The qualifying quandary at Atlanta

This afternoon’s qualifying session at Atlanta Motor Speedway has me quite intrigued, thanks to a few new rules that could make it more unpredictable than usual.

It might turn out to be a whole bunch of nothing, but then again…it could be chaotic.

Here are the two reasons why:

1. Inspection

Oh, this is delicious. As a stickler for rules, I love it when the teams push the limits and then blame NASCAR for why they failed inspection. That happened two years ago, when 13 cars couldn’t get through inspection in time for qualifying and never got to make a lap.

At the time, it looked bad for NASCAR; all the drivers pointed fingers at officials, who were like, “No, YOU!” But if you examine at the situation today, any problems are going to be the teams’ fault.

Since this is the first “real” race with the new aero package, teams are going to push the limits. And if they go too far, it’s going to potentially cause them to miss qualifying.

Starting this year, teams can’t just fail an inspection station, pull out of line for a quick fix and try again. Now they have to take the car back to the garage, make a fix and start the entire inspection process from the beginning. That’s going to cost them a lot of time — potentially enough to never get on track for a qualifying spot, especially if other cars are doing the same thing.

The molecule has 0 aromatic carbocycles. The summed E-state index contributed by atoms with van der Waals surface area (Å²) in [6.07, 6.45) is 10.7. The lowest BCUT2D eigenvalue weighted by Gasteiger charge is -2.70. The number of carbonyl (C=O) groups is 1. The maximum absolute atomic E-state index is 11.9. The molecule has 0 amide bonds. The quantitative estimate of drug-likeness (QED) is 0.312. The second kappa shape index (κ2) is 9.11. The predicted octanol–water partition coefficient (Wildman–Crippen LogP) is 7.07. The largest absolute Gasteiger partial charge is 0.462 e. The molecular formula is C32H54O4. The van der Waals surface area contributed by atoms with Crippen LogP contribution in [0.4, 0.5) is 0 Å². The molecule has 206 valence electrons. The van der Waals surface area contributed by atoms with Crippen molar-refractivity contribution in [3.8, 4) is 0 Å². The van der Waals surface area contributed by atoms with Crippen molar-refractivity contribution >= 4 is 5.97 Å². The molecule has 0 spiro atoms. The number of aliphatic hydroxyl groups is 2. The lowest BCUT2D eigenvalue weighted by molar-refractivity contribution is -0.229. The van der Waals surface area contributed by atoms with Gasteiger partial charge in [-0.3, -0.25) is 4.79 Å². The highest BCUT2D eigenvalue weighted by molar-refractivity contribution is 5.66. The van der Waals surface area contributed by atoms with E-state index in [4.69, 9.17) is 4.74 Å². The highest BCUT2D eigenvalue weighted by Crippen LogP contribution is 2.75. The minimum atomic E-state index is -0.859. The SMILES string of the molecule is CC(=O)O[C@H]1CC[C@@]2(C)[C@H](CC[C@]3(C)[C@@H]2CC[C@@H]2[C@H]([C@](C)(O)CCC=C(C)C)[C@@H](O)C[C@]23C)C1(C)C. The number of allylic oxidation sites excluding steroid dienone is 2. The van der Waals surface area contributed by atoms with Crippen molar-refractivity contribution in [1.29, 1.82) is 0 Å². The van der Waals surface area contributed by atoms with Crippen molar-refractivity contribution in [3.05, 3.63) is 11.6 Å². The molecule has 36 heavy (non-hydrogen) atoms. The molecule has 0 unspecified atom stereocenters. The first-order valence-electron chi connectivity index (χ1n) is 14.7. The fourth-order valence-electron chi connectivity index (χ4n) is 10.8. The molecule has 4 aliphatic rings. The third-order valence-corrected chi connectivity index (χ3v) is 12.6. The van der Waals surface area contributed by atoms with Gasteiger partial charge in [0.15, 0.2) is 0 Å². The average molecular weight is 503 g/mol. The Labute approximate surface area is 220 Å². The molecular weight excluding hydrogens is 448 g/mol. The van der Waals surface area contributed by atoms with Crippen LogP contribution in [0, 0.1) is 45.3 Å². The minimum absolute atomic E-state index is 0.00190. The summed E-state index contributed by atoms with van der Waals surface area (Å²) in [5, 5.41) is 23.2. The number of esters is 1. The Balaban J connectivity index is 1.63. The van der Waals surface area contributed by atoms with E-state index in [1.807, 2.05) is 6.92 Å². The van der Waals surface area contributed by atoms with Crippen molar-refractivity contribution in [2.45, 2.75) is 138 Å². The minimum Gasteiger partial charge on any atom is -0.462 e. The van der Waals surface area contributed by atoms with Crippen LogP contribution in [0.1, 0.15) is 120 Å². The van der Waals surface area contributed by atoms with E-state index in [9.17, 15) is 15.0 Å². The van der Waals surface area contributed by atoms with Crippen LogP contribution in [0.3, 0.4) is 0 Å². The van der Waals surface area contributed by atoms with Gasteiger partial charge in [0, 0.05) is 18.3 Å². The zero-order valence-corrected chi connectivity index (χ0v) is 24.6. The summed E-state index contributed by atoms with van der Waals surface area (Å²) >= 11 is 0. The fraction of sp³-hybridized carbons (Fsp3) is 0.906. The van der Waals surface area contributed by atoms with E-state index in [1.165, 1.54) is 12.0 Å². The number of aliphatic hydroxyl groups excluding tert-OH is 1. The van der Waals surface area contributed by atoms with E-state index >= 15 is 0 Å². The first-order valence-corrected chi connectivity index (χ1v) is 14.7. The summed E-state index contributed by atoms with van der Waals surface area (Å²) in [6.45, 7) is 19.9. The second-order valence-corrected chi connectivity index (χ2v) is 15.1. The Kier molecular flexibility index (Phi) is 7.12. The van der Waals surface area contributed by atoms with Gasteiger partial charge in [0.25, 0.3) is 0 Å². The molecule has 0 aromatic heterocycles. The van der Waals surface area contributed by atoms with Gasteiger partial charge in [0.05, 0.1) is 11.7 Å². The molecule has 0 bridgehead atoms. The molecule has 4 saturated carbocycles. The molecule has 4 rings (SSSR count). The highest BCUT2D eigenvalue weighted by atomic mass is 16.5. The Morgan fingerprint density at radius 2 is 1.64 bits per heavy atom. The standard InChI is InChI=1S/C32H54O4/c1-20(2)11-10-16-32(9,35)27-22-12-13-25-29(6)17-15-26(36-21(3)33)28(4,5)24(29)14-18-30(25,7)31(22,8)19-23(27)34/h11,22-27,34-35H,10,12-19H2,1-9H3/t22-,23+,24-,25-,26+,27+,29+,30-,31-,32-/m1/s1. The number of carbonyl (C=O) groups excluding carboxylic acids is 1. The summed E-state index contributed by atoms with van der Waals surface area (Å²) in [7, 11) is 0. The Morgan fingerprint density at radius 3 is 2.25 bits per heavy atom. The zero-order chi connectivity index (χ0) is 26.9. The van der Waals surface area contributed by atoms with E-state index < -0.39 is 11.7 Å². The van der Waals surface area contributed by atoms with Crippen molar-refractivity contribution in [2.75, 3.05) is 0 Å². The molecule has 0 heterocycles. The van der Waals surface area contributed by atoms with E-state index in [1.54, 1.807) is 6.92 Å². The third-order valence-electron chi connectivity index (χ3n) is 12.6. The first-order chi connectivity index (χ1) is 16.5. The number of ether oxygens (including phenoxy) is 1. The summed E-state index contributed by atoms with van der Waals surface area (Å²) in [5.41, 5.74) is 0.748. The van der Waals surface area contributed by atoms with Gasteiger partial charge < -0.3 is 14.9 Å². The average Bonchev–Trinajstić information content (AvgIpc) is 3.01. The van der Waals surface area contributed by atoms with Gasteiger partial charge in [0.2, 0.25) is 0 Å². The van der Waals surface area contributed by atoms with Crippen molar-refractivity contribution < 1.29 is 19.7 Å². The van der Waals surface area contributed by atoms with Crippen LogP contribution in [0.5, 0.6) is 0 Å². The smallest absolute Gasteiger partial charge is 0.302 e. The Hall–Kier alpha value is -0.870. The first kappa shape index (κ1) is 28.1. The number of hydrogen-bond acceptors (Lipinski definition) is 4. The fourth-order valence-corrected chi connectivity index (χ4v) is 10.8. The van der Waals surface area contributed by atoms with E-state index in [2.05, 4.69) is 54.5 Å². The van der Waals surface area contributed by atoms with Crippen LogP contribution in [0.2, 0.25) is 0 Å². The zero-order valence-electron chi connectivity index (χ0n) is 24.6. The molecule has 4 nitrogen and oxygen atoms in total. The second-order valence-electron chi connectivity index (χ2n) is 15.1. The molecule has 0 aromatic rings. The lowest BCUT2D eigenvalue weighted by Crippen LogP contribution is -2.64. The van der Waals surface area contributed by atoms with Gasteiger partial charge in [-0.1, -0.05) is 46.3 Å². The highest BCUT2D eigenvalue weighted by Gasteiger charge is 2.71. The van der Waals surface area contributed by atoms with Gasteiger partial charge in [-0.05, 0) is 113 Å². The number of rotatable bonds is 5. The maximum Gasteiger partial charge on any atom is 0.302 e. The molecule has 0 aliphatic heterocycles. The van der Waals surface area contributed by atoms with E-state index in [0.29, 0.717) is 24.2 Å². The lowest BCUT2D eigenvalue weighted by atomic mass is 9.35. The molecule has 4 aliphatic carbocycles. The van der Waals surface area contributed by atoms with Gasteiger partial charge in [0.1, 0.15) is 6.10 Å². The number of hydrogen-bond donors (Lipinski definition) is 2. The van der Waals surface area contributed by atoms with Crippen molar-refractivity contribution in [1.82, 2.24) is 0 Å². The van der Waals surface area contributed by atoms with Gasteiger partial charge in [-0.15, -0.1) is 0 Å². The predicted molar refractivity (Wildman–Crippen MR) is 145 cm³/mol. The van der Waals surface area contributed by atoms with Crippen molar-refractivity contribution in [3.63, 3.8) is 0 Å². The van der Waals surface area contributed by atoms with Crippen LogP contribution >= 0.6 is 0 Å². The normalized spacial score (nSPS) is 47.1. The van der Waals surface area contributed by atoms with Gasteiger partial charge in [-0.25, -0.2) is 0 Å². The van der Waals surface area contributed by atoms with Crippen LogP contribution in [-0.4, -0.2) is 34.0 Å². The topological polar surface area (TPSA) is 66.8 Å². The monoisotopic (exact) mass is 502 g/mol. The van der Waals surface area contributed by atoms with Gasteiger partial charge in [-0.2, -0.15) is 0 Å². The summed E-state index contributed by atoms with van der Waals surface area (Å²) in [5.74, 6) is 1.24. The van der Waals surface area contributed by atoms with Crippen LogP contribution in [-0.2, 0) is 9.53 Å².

But — and here’s the big twist for today — missing qualifying might not be the worst thing in the world because…

2. Tire strategy

As you know, the tires wear out quickly at Atlanta. Combine that with the new rule which requires teams to start the race on the tires they used for qualifying, and there’s a big opportunity for strategy there.

Think about it: If a car makes it to the final round, it will likely have at least two more laps on the tires than a car that doesn’t get past round one. So it might be an advantage to sandbag in qualifying, then zoom past cars on older tires at the start of the race.

Add in a rule — revised this week after discussion with the teams — that allows a team which doesn’t make a qualifying lap to start the race on sticker tires, and you could see some cars at the rear do the whole Kyle-Busch-in-Xfinity thing and go from back to front in no time.

Anyway, those things might not take place — since just when you expect something to go down in NASCAR, the opposite usually happens. But if you see it, then consider this a heads up.